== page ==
Wearable technology has come a long way since its beginnings with the humble pocket watch—a device that provided valuable information with a quick glance. The premise of today’s wearables is the same, which is to provide important info and data with maximum speed and convenience. But instead of a singular type of data, the latest wearable tech shows an array of information such as email messages, social-networking pings, and even Google searches.
For some, wearables may seem like information overload. But for others, the promise of communicating through a smartwatch like Dick Tracey is the ultimate fashion accessory to handle a busy lifestyle. Technology and fashion companies alike are banking on the idea that many us fall into the latter category, craving an even closer connection to the people and places around us.
While the wearable tech movement is still in its infancy, some examples are already among us. Google’s smart glasses, called Glass, and Samsung’s Galaxy Gear smartwatches are already available for consumer consumption. And while there’s no data to suggest that either of these devices are selling particularly well, the sales haven’t stopped other companies from spending considerable amounts of time and money on creating more wearables.
Despite skeptics around some of these products, Google and Samsung have made it known that they’re in the wearable space for the long haul. Moreover, companies, including Intel, HTC, LG, Apple, and General Electric, are already firmly in the space or likely entering soon. And as more manufactures dive into the wearable category, more attention is being paid to design.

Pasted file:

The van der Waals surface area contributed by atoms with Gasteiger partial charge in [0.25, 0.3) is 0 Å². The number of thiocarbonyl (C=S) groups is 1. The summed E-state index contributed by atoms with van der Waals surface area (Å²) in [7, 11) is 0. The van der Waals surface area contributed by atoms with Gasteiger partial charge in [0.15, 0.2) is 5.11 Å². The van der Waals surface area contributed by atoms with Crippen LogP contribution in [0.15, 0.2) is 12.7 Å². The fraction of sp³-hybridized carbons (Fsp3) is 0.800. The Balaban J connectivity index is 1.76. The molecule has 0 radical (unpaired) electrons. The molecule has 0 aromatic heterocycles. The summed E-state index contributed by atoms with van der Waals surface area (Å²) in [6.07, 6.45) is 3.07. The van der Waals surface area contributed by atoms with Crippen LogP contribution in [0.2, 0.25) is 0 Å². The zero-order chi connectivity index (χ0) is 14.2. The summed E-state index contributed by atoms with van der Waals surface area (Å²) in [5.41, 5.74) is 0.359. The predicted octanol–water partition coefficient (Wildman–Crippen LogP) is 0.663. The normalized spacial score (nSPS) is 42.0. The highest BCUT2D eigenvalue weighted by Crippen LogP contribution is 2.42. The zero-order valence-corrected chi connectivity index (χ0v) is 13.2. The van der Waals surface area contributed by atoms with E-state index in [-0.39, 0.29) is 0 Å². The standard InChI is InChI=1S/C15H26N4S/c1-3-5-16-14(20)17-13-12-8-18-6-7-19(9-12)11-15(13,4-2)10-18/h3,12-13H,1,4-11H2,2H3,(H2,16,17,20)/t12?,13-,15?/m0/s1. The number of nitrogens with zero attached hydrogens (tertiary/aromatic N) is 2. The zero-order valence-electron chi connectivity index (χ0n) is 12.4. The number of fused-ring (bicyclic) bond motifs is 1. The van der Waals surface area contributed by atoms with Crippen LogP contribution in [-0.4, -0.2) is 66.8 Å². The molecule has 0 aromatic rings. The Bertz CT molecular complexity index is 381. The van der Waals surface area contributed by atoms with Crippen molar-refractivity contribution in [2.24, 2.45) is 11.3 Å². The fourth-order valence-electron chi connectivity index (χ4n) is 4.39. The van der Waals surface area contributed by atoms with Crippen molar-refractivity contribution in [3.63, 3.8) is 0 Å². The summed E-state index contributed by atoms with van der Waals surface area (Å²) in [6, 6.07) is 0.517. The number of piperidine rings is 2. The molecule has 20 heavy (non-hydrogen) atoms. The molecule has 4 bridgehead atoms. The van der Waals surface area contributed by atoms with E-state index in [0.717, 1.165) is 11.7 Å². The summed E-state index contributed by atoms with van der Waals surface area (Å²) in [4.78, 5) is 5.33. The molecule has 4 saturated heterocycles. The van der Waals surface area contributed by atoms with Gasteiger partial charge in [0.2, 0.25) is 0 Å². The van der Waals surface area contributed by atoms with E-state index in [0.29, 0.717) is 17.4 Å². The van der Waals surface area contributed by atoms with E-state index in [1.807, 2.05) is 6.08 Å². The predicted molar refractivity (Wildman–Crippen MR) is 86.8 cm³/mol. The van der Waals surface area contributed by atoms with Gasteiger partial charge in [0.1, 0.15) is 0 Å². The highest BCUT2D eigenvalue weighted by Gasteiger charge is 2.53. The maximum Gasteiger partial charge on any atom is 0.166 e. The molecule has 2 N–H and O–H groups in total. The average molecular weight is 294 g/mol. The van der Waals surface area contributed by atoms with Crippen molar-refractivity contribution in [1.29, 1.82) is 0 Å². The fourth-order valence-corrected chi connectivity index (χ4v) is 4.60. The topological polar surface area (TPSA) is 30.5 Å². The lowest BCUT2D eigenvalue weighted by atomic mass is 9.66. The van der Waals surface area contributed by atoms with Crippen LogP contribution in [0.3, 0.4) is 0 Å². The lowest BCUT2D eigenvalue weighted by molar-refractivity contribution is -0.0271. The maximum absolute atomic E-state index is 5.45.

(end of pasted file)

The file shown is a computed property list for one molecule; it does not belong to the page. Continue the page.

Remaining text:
Motorola made headlines in March when it unveiled its first Android-powered smartwatch: the Moto 360. While the company wasn’t first to the smartwatch game, it stood out for putting an emphasis on the tried-and-true design of classic timepieces. It didn’t just provide users with data, notifications, and hands-free Google searches. The device boasted a round face, premium materials, and promises to feel comfortable on the wrist.
With an increasing focus on design and style, wearable tech hasn’t been reserved for only the tech giants. Fashion companies like Fossil are also keeping a close eye on wearables and believe that it’s the start of an entirely new business. In March, Fossil announced that it partnered with Google on its new Android Wear, a project that extends the popular Android operating system to wearables. For Fossil, it’s the perfect opportunity to help shape the fusion of fashion and technology.
“We are an innovation and design-driven company that creates watches, jewelry and handbags that our customers fall in love with every day,” said Greg McKelvey, Chief Strategy & Marketing Officer for Fossil Group, amid the partnership announcement. “We believe we are uniquely positioned to develop and bring to market products for our fashion customers that marry the beauty of our designs, the promise of our brands and now the function of new technology.”
Some may continue to question the value of wearable technology, especially since many of us don’t stray too far from our smartphones already. And, there have been ethical, safety and privacy concerns raised around these new devices as well. But what remains certain is that wearable technology isn’t going away anytime soon. There are simply too many companies willing to do everything possible to see the category grow. Skepticism will undoubtedly linger, but these new wearables are likely to continue to fascinate consumers. They may also help us live our lives in ways that other devices can’t match.